Observe_field submit behavior

I am using observe_field on a number of multi-selects and checkbox form
elements whose values would normally come in as arrays on a normal
(non-Ajax) form post.

I understand that by using the :with => ‘name’ I will get name=value in
the request.raw_post however if the field I am submitting has mutliple
values and the name is of the form ‘name[]’, I get
name[]=[‘value1,value2,value3’]. I need to get
name[]=[‘name1’,‘name2’,‘name3’] just as if I had submitted the entire
form.

Either I

  1. am not doing something right,
  2. must write some kind of javascript or rjs to force the data into the
    correct form so it is parsed properly by the Rails POST processing, or
  3. must write code to split on ‘,’ in my controller or helper.

Am I missing something or is there a better way?

Steven

Hi Steven,

Steven wrote:

I understand that by using the :with => ‘name’ I will get
name=value in the request.raw_post

Not sure if you already know it and just choose to do it differently,
but
:with=>‘name’ also returns the value in params[:name]. I haven’t used
the
multi-select yet but I’d make a small wager that using :with=>‘name[]’
might
allow access via something like params[:name][0], params[:name][1], etc.
since params is a hash. If I had time (but don’t right now) I’d dummy
up a
quick view for the controller with <%= params.inspect %> (commenting out
whatever redirect_to it’s doing right now or renaming the current view)
and
see if the values from the multi-select are, in fact, getting returned./
can
be accessed via params. Hope you’ll let us know.

Best regarsds,
Bill

Bill W. wrote:

Hi Steven,

Steven wrote:

I understand that by using the :with => ‘name’ I will get
name=value in the request.raw_post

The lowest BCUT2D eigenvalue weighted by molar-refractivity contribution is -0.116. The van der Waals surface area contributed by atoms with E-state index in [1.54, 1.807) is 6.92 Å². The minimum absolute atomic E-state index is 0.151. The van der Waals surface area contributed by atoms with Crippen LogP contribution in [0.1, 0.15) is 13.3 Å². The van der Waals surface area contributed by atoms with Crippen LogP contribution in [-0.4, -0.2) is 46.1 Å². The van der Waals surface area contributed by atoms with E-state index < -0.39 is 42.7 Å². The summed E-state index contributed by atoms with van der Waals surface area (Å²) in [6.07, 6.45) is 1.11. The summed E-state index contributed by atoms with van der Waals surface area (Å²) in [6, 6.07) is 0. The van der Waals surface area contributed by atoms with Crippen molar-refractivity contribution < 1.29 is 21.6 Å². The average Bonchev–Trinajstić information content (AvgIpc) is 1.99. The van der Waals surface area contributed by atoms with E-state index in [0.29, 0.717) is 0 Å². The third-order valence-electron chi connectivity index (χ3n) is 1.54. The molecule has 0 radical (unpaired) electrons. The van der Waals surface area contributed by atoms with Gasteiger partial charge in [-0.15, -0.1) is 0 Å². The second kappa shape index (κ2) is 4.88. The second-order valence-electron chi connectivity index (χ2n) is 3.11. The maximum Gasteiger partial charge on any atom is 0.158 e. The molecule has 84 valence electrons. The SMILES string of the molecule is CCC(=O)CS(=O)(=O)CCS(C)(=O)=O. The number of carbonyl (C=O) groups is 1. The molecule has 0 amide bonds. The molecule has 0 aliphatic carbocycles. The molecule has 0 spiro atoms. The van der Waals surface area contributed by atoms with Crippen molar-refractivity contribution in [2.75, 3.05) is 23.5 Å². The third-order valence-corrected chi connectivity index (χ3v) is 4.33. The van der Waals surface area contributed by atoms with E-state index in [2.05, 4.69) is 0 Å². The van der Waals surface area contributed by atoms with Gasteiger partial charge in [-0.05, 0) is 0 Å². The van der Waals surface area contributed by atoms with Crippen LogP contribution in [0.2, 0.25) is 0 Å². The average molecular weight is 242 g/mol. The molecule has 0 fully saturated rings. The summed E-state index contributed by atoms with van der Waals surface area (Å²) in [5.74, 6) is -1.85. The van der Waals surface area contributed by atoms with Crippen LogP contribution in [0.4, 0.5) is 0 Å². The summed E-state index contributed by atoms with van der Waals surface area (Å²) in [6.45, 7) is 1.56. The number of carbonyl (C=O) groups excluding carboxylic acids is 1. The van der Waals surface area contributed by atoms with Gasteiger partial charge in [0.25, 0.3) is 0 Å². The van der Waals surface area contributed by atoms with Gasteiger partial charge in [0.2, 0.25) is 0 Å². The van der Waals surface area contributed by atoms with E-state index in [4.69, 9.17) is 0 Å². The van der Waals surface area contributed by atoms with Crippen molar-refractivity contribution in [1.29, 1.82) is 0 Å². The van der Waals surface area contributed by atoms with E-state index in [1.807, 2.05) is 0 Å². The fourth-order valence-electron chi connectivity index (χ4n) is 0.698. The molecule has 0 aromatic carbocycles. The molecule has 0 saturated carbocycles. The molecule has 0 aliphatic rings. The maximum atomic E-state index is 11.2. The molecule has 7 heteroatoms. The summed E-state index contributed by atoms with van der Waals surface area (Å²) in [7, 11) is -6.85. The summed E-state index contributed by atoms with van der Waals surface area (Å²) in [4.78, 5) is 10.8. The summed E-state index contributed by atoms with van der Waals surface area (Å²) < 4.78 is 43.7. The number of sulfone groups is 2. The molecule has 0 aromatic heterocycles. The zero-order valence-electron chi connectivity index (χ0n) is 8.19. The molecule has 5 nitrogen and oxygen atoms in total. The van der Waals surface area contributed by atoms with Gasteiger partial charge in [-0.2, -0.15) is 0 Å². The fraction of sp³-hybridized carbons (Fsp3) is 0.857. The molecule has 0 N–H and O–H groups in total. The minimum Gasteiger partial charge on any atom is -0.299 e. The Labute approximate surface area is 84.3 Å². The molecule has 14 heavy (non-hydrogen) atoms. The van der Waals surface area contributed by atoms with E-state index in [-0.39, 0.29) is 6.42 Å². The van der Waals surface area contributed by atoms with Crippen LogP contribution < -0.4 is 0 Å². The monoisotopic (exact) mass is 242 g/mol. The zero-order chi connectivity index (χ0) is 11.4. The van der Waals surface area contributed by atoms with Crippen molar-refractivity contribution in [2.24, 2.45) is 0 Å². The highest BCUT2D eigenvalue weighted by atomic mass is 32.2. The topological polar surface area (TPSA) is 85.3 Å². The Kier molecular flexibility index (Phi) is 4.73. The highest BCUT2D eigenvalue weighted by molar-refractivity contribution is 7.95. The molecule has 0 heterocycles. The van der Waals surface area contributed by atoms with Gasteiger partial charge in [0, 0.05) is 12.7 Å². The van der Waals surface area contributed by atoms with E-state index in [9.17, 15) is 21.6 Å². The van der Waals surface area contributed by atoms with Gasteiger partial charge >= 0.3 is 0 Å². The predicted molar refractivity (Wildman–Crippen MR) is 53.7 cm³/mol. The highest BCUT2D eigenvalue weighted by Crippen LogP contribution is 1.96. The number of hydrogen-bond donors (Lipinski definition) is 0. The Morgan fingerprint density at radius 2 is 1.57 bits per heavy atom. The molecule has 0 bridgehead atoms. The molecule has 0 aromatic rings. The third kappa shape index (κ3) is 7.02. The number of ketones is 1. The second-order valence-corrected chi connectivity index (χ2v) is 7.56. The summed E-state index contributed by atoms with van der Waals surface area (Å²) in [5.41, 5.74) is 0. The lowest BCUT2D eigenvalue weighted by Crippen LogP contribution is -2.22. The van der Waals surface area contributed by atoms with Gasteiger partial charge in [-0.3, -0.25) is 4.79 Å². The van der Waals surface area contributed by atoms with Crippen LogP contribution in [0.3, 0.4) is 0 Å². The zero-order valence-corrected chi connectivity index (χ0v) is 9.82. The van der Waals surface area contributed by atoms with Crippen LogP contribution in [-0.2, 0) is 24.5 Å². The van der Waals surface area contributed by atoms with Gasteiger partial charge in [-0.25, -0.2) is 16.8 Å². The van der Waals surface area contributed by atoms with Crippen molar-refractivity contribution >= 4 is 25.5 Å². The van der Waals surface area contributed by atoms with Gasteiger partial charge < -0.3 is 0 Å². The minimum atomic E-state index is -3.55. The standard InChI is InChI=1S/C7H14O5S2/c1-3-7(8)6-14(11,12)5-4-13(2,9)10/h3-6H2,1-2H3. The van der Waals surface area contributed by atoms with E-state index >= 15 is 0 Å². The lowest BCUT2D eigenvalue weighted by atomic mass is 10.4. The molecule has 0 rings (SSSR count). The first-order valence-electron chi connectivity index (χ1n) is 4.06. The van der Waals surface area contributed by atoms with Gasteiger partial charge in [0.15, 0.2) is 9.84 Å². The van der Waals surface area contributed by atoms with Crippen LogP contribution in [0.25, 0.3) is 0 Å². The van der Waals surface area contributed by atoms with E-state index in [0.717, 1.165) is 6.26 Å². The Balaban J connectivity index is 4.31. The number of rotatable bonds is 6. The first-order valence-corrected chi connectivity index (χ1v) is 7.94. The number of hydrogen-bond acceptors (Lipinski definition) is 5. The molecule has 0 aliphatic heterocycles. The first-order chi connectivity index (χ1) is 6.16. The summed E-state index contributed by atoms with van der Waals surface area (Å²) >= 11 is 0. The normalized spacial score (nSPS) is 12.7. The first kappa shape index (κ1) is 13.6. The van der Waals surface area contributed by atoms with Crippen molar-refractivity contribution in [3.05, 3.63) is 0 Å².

Not sure if you already know it and just choose to do it differently,
but :with=>‘name’ also returns the value in params[:name]. I haven’t used
the multi-select yet but I’d make a small wager that using :with=>‘name[]’
might allow access via something like params[:name][0], params[:name][1], etc.
since params is a hash.

That is precisely the problem. It seems to me not doing this violates
the principle of least surprise.

All the options are crammed into params[:name][0] in a comma separated
list.

I have this in my view:

<%= select_tag ‘counties[]’, options_for_select(@county_names,
@search_criteria.counties), {:multiple => true, :size => 8, :class =>
“infoSelectForm” } %>
<%= observe_field ‘counties[]’, :url => {:action => :update_counties},
:with => ‘counties[]’ %>

When I set a breakpoint I can see the following:

irb(#SearchCriteria:0x25573a4):001:0> params
=> {“counties”=>[“County1,County2”], “action”=>“update_counties”,
“controller”=>“search_criteria”}

This just does not seem like the most natural behavior for the :with
option.

Should I poke into the code and see if it can be fixed? I am not
familiar with the process for submitting fixes. I am not even sure
where to start and I’d rather not run a patched Rails.

Steven

Steven wrote:

Bill W. wrote:

Hi Steven,

Steven wrote:

I understand that by using the :with => ‘name’ I will get
name=value in the request.raw_post

Not sure if you already know it and just choose to do it differently,